An injury is something that someone never wants to suffer. Unfortunately, personal injury is a reality that thousands of Americans face every day. Whether it be slipping or falling at work, getting injured on the job, or a car accident, danger is everywhere and it’s not always your fault when you get hurt. These kinds of debilitating injuries can begin to get expensive as well. Paying for lawyers, seeing specialists, and being out of work are just a few things that can take a financial toll. That being said, we decided to team with some local financial advisors to learn about their advice on how to plan financially for a personal injury. Here’s what they had to say.
You did not plan to be injured so you probably don’t have a recovery plan. Your finances took a hit along with your body. Whether you managed your finances closely in the past, now is a good time to do so since tracking your expenses is one of the best ways to manage them. Assess your short and long term needs for necessary expenses first so that you can evaluate your current financial condition. Before you count on monetary compensation, see how long you can manage without it. We recommend that clients retain enough cash to cover the gap before Short or Long-Term Disability Insurance income kicks in.
If you have a HELOC Home Equity Line of Credit), that can be a resource to bridge expenses if your savings are not covering necessary expenses or you don’t have any Disability Insurance. You may need or determine that a different housing situation is necessary. Sometimes a mortgage lender or landlord will work with you once they know the situation but don’t skip payments without communicating with them. Similarly, many utility companies offer extended payment plans. Family or close friend loans may be an option for some but it’s important to have clearly defined terms in writing to protect all concerned and avoid misunderstandings. Your personal injury attorney should be able to help you draft the loan document, that could include repayment upon settlement agreements for all willing to extend your loans. Once you understand where you are, you can engage the services of a fee-only financial planner who can look at your situation, and create short and long-term financial scenarios for you.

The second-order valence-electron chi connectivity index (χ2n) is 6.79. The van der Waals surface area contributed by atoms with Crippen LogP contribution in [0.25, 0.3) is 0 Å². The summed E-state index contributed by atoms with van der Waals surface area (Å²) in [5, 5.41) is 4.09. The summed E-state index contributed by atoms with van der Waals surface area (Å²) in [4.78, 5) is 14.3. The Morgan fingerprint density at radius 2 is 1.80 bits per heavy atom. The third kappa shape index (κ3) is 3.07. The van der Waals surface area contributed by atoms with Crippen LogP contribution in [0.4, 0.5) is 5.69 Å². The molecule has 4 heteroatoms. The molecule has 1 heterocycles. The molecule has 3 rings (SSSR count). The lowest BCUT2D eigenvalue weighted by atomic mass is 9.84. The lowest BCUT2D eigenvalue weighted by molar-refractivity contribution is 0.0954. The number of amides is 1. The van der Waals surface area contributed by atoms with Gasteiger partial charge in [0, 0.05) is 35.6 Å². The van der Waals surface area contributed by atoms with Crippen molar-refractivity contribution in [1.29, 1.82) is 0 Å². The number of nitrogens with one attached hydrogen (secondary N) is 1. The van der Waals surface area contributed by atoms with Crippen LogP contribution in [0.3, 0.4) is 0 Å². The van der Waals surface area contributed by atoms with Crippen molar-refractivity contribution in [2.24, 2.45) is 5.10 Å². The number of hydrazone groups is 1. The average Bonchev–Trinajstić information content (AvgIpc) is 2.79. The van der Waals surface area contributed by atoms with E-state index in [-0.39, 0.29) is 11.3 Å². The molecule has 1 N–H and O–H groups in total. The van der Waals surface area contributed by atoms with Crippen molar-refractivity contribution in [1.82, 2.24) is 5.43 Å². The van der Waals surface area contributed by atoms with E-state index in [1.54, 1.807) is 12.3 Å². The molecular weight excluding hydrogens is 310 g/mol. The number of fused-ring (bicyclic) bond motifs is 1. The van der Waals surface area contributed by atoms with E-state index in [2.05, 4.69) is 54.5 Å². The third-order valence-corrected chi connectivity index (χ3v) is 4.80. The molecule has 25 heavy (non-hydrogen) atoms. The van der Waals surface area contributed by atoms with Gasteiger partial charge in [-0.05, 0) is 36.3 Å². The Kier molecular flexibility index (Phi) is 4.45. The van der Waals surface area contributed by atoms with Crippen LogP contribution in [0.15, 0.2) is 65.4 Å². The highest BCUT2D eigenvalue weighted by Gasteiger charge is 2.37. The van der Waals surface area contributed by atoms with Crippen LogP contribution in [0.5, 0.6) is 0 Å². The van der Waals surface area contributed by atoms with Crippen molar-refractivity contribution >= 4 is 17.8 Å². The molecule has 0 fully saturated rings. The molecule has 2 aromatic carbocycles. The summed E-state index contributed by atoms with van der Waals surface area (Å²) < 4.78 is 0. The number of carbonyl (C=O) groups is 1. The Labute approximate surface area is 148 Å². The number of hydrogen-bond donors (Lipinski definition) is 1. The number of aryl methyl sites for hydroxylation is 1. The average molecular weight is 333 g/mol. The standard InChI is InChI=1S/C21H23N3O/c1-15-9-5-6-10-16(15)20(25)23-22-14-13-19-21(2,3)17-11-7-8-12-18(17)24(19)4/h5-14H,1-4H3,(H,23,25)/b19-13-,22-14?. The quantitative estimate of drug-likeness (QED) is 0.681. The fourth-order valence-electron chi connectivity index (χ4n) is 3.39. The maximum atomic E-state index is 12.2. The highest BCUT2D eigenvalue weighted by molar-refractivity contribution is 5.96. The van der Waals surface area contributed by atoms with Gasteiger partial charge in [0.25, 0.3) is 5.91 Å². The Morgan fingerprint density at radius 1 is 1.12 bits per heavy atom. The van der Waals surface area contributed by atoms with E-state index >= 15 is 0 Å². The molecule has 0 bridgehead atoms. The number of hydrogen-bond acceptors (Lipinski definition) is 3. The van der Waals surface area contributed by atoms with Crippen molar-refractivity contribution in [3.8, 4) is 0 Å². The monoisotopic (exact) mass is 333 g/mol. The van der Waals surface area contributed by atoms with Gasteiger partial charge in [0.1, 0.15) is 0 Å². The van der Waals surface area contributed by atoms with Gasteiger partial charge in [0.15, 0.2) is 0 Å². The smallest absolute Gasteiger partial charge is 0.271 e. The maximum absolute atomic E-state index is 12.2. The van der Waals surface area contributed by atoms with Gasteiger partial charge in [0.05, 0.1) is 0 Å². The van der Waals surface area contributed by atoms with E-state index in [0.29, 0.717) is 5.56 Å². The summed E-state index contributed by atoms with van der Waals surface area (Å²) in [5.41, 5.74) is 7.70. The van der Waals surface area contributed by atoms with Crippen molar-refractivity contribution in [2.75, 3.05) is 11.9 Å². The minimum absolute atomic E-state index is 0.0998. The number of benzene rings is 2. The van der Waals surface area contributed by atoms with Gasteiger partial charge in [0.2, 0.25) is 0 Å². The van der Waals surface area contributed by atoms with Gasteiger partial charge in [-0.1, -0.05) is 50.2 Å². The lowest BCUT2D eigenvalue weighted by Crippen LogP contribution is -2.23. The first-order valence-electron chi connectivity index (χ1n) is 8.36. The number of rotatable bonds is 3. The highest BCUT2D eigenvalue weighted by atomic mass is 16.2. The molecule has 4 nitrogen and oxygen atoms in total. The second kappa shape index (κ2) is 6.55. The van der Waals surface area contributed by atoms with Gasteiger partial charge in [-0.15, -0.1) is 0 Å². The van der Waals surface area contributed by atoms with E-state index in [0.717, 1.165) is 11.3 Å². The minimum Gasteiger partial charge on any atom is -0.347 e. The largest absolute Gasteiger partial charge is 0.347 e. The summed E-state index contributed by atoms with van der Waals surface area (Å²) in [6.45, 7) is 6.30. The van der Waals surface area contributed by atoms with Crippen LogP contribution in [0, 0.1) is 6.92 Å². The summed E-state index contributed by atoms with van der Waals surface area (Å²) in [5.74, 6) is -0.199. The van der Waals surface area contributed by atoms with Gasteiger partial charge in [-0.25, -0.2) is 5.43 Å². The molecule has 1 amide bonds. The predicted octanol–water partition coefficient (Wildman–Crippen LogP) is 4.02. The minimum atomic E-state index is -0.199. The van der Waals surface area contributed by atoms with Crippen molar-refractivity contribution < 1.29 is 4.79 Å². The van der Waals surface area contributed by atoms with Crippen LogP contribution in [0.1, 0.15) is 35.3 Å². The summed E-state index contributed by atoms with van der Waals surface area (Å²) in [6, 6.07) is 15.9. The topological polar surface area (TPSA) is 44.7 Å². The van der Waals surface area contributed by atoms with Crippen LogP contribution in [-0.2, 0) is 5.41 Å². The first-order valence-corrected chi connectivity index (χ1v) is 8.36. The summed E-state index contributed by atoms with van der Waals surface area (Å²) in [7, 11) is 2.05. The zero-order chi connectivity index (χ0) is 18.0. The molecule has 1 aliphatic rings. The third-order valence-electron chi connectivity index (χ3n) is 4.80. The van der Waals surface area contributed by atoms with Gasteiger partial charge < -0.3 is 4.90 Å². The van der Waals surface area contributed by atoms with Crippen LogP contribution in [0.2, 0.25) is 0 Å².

Being injured can keep you out of work for a while or even cause you to lose your job. You might have unexpected expenses – medical deductibles, changes to your home to help you get around or rest comfortably, paying a caregiver. The best time to plan for a negative event like an injury is before it happens. If you have savings that are worth three to six months of your basic living expenses, that can help you survive the financial fallout from a major injury. Sometimes life gets in the way of building up your savings enough to cover an emergency.
There are still ways to stretch your dollars while you’re recuperating and waiting for insurance and other reimbursements.
- Cut down on discretionary spending. This can include eating at home more, instead of eating out. Use up the canned and other non-perishable food you have accumulated.
- Cut back on entertainment packages with your cable or satellite service.
- If you have student loans, contact your loan servicing company to see about getting a six-month payment deferral.
- It’s important to keep your home and car payments current so that you don’t get evicted or lose your vehicle.
If you’re having trouble with those payments, call the lenders – don’t wait for them to call you. As a last resort, you can put some of your basic expenses on credit cards and pay only the minimum payments for a while. But this really is a worst case scenario. If you’re working with attorneys to get payment because of your injuries, make sure you touch base with your attorneys every week or so to see if they need information from you, and always respond to them quickly if they contact you. Be realistic about what your case might pay you. And if you do receive payment, be aware that those funds are for medical bills and keeping your lifestyle at the level you had before your injury, not increasing what you spend. Entirely too many people are worse off financially after getting a lump sum payment than before receiving it because they don’t manage it wisely. It’s up to you to see that doesn’t happen to you.